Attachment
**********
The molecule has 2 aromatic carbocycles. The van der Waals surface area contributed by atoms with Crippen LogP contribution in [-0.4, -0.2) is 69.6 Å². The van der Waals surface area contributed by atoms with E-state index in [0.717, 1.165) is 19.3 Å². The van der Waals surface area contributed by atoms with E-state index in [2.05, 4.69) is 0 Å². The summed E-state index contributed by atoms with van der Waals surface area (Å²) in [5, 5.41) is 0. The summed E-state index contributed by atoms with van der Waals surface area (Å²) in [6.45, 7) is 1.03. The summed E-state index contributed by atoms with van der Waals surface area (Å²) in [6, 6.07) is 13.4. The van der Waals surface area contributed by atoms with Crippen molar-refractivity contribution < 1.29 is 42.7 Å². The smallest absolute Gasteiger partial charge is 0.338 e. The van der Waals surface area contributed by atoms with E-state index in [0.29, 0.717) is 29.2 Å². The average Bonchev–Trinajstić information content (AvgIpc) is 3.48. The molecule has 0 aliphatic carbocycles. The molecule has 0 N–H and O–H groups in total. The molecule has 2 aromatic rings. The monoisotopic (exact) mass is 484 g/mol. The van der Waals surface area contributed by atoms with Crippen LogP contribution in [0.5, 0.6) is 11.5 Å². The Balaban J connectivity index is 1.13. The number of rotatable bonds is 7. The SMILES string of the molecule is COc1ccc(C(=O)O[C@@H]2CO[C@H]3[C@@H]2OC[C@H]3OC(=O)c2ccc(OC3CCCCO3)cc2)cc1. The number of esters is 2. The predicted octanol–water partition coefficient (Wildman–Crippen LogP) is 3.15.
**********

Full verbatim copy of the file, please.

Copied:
The molecule has 2 aromatic carbocycles. The van der Waals surface area contributed by atoms with Crippen LogP contribution in [-0.4, -0.2) is 69.6 Å². The van der Waals surface area contributed by atoms with E-state index in [0.717, 1.165) is 19.3 Å². The van der Waals surface area contributed by atoms with E-state index in [2.05, 4.69) is 0 Å². The summed E-state index contributed by atoms with van der Waals surface area (Å²) in [5, 5.41) is 0. The summed E-state index contributed by atoms with van der Waals surface area (Å²) in [6.45, 7) is 1.03. The summed E-state index contributed by atoms with van der Waals surface area (Å²) in [6, 6.07) is 13.4. The van der Waals surface area contributed by atoms with Crippen molar-refractivity contribution < 1.29 is 42.7 Å². The smallest absolute Gasteiger partial charge is 0.338 e. The van der Waals surface area contributed by atoms with E-state index in [0.29, 0.717) is 29.2 Å². The average Bonchev–Trinajstić information content (AvgIpc) is 3.48. The molecule has 0 aliphatic carbocycles. The molecule has 0 N–H and O–H groups in total. The molecule has 2 aromatic rings. The monoisotopic (exact) mass is 484 g/mol. The van der Waals surface area contributed by atoms with Crippen LogP contribution in [0.5, 0.6) is 11.5 Å². The Balaban J connectivity index is 1.13. The number of rotatable bonds is 7. The SMILES string of the molecule is COc1ccc(C(=O)O[C@@H]2CO[C@H]3[C@@H]2OC[C@H]3OC(=O)c2ccc(OC3CCCCO3)cc2)cc1. The number of esters is 2. The predicted octanol–water partition coefficient (Wildman–Crippen LogP) is 3.15.